THIS ISLAND LIFE
ONE of the many things I adore about watching cricket in the company of friends is the eclectic conversation which threads its way through the day, rambling off in all directions and rarely returning to the point.
Malc Lawrence, Roy Winter and I have regularly been joined at Steephill and Newclose this wretched summer by Jim and Kath Pidgeon (the undisputed queen of rock cakes), Graham Cotton and Laurie and Heather Calloway.
Where else would I have learned about the mystery red lights in the sky, which appeared between The Needles and the mainland during the 70s, and appear to have been witnessed only by Heather (Bridges as was) and her sister, Helen?
"We saw them on several different occasions," Heather told us, "and I was under the impression a lot of other people had as well.
"But when I went to a do in the West Wight the other week and mentioned it, people looked at me as if I was daft."
Other witnesses to this odd event are now sought.
On several occasions, Mr Lawrence saw red of a different kind while attempting, unsuccessfully, to control his rage as an increasing number of young bowlers with illicit actions arrived from the mainland.
"Well bowled Chuck!" and "Who’s your dad, Percy Thrower?" were among the more repeatable exclamations to be muttered from the boundary’s edge.
During one match, the subject of the othagon came up. Some will recall this was a word discovered by Brian Greening in a 1911 coronation programme produced by the villagers of Chillerton.
Neither he nor I had heard of the word and the only clue to its meaning came from the fact it was an event held as part of a commemorative sports day in the village — and the winner received a spade.
In the absence of a definitive explanation, Mr Lawrence and I have helpfully come up with our own. We reckon one of the local farmers in Chillerton at the time had a lisp — and was infuriated to discover his favourite horse had escaped from its paddock. He went to the village pub that evening and announced: "’Ere! My oth’ave gone! A new spade to the first moosh who finds ’un!"
Every year thereafter, it became a village tradition for the farmer to release one of his horses and the first villager to round up the beast was presented with a shiny new gardening implement after an event which eventually became known as the othagon.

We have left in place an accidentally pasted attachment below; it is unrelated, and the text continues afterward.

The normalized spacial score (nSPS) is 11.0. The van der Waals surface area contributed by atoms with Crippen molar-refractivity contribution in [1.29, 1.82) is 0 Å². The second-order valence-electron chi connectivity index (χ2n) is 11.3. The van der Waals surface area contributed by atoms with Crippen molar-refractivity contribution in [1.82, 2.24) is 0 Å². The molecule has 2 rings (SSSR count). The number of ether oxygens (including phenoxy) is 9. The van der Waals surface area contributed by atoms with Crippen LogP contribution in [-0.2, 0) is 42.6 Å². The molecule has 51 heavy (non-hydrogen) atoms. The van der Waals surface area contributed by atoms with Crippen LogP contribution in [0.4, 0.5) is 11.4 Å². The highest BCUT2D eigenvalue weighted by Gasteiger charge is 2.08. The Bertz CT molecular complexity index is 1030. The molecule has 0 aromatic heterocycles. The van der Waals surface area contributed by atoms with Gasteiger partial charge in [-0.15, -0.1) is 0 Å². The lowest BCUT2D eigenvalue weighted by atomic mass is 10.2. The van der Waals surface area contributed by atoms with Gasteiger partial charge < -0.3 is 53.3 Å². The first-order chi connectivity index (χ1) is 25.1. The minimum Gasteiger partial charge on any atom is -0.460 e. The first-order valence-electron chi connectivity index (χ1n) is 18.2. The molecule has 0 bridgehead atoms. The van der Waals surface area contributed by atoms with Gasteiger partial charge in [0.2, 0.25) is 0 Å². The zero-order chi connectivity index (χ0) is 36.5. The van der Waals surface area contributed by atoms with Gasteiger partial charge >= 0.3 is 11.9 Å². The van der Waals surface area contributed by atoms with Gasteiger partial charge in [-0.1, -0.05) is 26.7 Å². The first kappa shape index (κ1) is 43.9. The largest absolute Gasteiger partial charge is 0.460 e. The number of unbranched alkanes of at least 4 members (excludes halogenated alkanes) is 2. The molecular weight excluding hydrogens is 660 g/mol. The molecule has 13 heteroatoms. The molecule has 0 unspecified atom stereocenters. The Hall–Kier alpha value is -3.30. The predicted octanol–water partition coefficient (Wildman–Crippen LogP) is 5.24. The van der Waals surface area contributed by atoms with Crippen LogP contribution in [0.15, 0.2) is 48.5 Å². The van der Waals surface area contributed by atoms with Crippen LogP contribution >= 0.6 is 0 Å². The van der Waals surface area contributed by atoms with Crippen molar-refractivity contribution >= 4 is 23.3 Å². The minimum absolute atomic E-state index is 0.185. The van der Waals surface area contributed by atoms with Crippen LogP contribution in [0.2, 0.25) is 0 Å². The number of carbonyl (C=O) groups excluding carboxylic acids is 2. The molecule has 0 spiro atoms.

We further pontificated that, in the interests of fairness, the farmer may also have released one of his geese for the village women to chase and this pursuit became known as the goothagon.
Clearly a wise verdict by the IW planners
I HAVE nothing against the Bestival or the annual steam rally at Havenstreet — both are established and popular fixtures in the Island’s timetable of attractions.
However, as I passed through Havenstreet during the bank holiday weekend, it crossed my mind there must have been hundreds (possibly thousands) of cars manoeuvring their way in around the railway centre over the four days.
Then, as I drove over the downs a few days later and looked back over the fields towards the village, I was struck by the unavoidable ugliness of the preparations for the Bestival. There were tons of railings and barriers, with temporary buildings and what looked like a road had been laid across nearby farmland to improve access.
Then my mind drifted back a few years to Havenstreet Cricket Club’s attempts to get planning permission for a new ground in the field immediately opposite the steam railway car park. It was turned down on the grounds of danger from increased traffic flow and despoiling an area of outstanding natural beauty.
And I realised, once again, how wise the planning officers and committee members had been in their deliberations …
It’s obvious a small pavilion, deliberately designed to resemble a railway platform at the edge of a well-tended field which overlooks a railway line, would be an unacceptable blot on the landscape.
And a few cars turning up for matches during the summer weekends would certainly have increased the traffic flow to potentially lethal levels …
Then it’s a matter of hey, Mr Tambourine Man
MY thanks to Nigel Foster for sending me a photograph of this sign, which stands outside the Waterfront Inn, on Shanklin Esplanade.
A lot of effort has gone into producing this eye-catching piece of work, which makes it all the more puzzling that someone who has taken the trouble to spell 'tambourine’ correctly should get confused between 'then’ and 'than’.